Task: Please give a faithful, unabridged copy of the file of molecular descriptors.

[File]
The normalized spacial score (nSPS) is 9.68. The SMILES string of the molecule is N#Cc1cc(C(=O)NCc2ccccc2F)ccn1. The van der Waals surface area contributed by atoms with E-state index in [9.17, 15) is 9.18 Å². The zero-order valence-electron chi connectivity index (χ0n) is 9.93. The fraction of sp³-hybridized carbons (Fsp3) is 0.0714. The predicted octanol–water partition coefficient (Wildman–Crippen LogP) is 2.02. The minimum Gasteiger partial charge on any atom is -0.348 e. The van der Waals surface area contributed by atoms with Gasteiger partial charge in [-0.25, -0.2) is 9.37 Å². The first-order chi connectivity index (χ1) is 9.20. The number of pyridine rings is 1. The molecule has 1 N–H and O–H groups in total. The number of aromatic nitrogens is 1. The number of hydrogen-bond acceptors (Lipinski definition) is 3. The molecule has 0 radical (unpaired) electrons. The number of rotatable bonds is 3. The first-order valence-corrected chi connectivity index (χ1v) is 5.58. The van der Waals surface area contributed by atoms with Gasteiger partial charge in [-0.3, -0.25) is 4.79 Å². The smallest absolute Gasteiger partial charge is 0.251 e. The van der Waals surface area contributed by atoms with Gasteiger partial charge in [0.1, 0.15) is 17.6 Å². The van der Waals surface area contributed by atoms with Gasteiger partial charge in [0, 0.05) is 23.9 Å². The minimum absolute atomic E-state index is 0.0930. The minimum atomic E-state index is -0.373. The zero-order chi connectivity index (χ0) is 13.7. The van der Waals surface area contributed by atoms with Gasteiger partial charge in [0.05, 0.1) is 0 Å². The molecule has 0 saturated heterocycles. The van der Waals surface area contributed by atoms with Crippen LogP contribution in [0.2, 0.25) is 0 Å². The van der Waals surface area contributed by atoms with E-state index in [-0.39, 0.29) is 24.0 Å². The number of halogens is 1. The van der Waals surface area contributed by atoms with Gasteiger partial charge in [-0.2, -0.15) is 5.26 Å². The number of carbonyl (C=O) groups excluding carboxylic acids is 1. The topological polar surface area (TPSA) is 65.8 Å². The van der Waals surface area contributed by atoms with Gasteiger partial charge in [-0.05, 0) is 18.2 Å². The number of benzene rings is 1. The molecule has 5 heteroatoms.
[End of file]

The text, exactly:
The normalized spacial score (nSPS) is 9.68. The SMILES string of the molecule is N#Cc1cc(C(=O)NCc2ccccc2F)ccn1. The van der Waals surface area contributed by atoms with E-state index in [9.17, 15) is 9.18 Å². The zero-order valence-electron chi connectivity index (χ0n) is 9.93. The fraction of sp³-hybridized carbons (Fsp3) is 0.0714. The predicted octanol–water partition coefficient (Wildman–Crippen LogP) is 2.02. The minimum Gasteiger partial charge on any atom is -0.348 e. The van der Waals surface area contributed by atoms with Gasteiger partial charge in [-0.25, -0.2) is 9.37 Å². The first-order chi connectivity index (χ1) is 9.20. The number of pyridine rings is 1. The molecule has 1 N–H and O–H groups in total. The number of aromatic nitrogens is 1. The number of hydrogen-bond acceptors (Lipinski definition) is 3. The molecule has 0 radical (unpaired) electrons. The number of rotatable bonds is 3. The first-order valence-corrected chi connectivity index (χ1v) is 5.58. The van der Waals surface area contributed by atoms with Gasteiger partial charge in [-0.3, -0.25) is 4.79 Å². The smallest absolute Gasteiger partial charge is 0.251 e. The van der Waals surface area contributed by atoms with Gasteiger partial charge in [0.1, 0.15) is 17.6 Å². The van der Waals surface area contributed by atoms with Gasteiger partial charge in [0, 0.05) is 23.9 Å². The minimum absolute atomic E-state index is 0.0930. The minimum atomic E-state index is -0.373. The zero-order chi connectivity index (χ0) is 13.7. The van der Waals surface area contributed by atoms with Gasteiger partial charge in [0.05, 0.1) is 0 Å². The molecule has 0 saturated heterocycles. The van der Waals surface area contributed by atoms with Crippen LogP contribution in [0.2, 0.25) is 0 Å². The van der Waals surface area contributed by atoms with E-state index in [-0.39, 0.29) is 24.0 Å². The number of halogens is 1. The van der Waals surface area contributed by atoms with Gasteiger partial charge in [-0.2, -0.15) is 5.26 Å². The number of carbonyl (C=O) groups excluding carboxylic acids is 1. The topological polar surface area (TPSA) is 65.8 Å². The van der Waals surface area contributed by atoms with Gasteiger partial charge in [-0.05, 0) is 18.2 Å². The number of benzene rings is 1. The molecule has 5 heteroatoms.